The Pilgrim's Progress

by John Bunyan

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"Vanity Fair"

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Context: This is Bunyan's allegorical account of Christian's progress from sin and evil to glory and redemption, told as an account of a journey from the City of Despond to the City of Zion. The phrase "Vanity Fair" is also known, of course, through its appearance as the title of William Makepeace Thackeray's novel in the nineteenth century. In Bunyan's narrative, Christian travels through the Slough of Despond, up the Hill of Difficulty, through the Valley of Humiliation, across the Valley of the Shadow of Death, and past the very mouth of Hell. Christian meets Faithful and Evangelist, the latter being a guide for many pilgrims. Evengelist warns Christian and Faithful that they must go through the town of Vanity, where Beelzebub, Apollyon, and Legion have erected a huge fair. At the fair, warns Evangelist the travelers will be tempted by every kind of vain and worldly merchandise:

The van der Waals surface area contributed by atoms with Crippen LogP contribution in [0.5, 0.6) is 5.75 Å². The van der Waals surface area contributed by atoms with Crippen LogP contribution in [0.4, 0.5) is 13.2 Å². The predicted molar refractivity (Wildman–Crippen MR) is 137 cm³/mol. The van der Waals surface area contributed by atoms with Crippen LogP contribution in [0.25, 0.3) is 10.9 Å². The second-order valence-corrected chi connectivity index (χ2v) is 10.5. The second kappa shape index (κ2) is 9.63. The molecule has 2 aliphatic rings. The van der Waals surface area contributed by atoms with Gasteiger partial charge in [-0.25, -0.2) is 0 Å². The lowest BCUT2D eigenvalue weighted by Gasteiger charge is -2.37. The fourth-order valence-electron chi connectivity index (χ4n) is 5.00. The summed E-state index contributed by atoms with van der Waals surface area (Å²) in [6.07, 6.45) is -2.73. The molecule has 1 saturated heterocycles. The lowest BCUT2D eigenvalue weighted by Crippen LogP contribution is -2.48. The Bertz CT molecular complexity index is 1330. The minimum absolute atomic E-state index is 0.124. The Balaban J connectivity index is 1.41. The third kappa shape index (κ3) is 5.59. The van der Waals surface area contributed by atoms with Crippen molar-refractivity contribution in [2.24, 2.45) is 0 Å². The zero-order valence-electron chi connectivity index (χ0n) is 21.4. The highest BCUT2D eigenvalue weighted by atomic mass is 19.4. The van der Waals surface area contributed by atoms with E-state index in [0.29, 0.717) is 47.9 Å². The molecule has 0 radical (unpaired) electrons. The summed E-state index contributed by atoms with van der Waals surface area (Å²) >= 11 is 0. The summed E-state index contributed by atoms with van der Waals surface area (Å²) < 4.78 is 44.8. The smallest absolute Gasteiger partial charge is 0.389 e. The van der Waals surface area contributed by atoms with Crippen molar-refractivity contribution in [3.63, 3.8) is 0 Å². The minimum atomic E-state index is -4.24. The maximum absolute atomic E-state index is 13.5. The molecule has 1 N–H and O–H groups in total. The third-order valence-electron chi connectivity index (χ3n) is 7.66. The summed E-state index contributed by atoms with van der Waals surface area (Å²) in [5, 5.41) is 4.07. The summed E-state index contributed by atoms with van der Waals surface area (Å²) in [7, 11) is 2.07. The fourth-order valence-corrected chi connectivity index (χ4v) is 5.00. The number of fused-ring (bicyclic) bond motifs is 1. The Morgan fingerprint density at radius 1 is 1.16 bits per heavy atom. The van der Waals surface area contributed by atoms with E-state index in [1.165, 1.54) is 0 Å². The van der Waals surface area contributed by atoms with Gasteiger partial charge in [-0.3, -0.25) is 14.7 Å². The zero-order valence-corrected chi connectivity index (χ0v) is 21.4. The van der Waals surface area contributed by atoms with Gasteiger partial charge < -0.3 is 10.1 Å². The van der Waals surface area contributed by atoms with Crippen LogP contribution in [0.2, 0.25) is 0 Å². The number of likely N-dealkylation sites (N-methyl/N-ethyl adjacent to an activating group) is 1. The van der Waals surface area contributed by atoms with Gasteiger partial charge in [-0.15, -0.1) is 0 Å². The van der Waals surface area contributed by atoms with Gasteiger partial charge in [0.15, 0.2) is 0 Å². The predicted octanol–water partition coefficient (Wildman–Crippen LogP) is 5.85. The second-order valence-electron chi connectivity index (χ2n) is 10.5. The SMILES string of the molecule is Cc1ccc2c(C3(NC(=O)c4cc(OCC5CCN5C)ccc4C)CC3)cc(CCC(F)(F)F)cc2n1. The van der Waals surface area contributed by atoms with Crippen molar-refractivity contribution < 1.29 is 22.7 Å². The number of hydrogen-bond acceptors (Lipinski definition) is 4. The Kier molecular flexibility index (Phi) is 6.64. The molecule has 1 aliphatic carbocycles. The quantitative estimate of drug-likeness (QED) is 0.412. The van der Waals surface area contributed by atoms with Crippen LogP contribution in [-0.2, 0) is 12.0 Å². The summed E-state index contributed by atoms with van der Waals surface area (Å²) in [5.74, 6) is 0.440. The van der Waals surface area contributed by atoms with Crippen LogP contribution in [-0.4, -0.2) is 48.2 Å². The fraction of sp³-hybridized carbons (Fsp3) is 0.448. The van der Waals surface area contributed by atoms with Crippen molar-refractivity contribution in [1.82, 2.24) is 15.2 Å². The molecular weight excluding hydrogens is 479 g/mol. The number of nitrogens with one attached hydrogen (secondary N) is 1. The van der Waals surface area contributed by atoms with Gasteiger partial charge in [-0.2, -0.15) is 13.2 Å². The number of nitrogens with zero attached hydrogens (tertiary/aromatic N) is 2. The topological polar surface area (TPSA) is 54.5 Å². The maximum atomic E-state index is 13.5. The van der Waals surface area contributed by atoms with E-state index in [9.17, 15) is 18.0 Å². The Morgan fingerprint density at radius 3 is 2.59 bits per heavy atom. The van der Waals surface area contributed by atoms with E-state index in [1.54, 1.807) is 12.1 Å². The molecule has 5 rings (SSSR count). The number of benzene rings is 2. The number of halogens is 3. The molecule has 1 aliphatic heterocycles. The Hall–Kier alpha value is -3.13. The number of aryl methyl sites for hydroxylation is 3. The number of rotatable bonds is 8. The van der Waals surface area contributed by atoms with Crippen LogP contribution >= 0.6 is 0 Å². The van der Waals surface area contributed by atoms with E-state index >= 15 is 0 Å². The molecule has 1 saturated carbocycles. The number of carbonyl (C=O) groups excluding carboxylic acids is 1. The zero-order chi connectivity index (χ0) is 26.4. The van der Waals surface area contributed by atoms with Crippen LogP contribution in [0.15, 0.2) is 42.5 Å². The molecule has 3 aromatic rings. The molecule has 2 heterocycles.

. . . They presently saw a town before them, and the name of that town is Vanity; and at the town there is kept a fair, called Vanity Fair; it is kept all the year long; it beareth the name of Vanity Fair, because the town where it is kept is lighter than vanity; and also because all that is there sold, or that cometh thither, is vanity.

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